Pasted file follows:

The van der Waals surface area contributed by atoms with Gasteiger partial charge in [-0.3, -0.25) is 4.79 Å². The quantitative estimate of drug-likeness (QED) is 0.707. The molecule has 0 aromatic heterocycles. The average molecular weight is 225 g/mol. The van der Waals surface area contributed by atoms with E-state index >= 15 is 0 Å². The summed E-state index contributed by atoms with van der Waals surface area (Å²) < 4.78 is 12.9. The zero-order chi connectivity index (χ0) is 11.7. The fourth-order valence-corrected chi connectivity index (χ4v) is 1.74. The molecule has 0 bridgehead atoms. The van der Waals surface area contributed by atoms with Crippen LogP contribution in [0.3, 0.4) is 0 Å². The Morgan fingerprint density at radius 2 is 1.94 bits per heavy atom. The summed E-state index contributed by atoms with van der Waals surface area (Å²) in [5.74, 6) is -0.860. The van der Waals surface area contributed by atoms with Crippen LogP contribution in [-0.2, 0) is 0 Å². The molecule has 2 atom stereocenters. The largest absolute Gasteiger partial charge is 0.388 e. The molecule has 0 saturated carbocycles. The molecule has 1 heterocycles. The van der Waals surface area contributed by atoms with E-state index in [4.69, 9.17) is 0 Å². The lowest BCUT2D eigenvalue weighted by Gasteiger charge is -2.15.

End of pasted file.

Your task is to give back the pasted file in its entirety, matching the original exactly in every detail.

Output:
The van der Waals surface area contributed by atoms with Gasteiger partial charge in [-0.3, -0.25) is 4.79 Å². The quantitative estimate of drug-likeness (QED) is 0.707. The molecule has 0 aromatic heterocycles. The average molecular weight is 225 g/mol. The van der Waals surface area contributed by atoms with E-state index >= 15 is 0 Å². The summed E-state index contributed by atoms with van der Waals surface area (Å²) < 4.78 is 12.9. The zero-order chi connectivity index (χ0) is 11.7. The fourth-order valence-corrected chi connectivity index (χ4v) is 1.74. The molecule has 0 bridgehead atoms. The van der Waals surface area contributed by atoms with Crippen LogP contribution in [0.3, 0.4) is 0 Å². The Morgan fingerprint density at radius 2 is 1.94 bits per heavy atom. The summed E-state index contributed by atoms with van der Waals surface area (Å²) in [5.74, 6) is -0.860. The van der Waals surface area contributed by atoms with Crippen LogP contribution in [-0.2, 0) is 0 Å². The molecule has 2 atom stereocenters. The largest absolute Gasteiger partial charge is 0.388 e. The molecule has 0 saturated carbocycles. The molecule has 1 heterocycles. The van der Waals surface area contributed by atoms with E-state index in [4.69, 9.17) is 0 Å². The lowest BCUT2D eigenvalue weighted by Gasteiger charge is -2.15.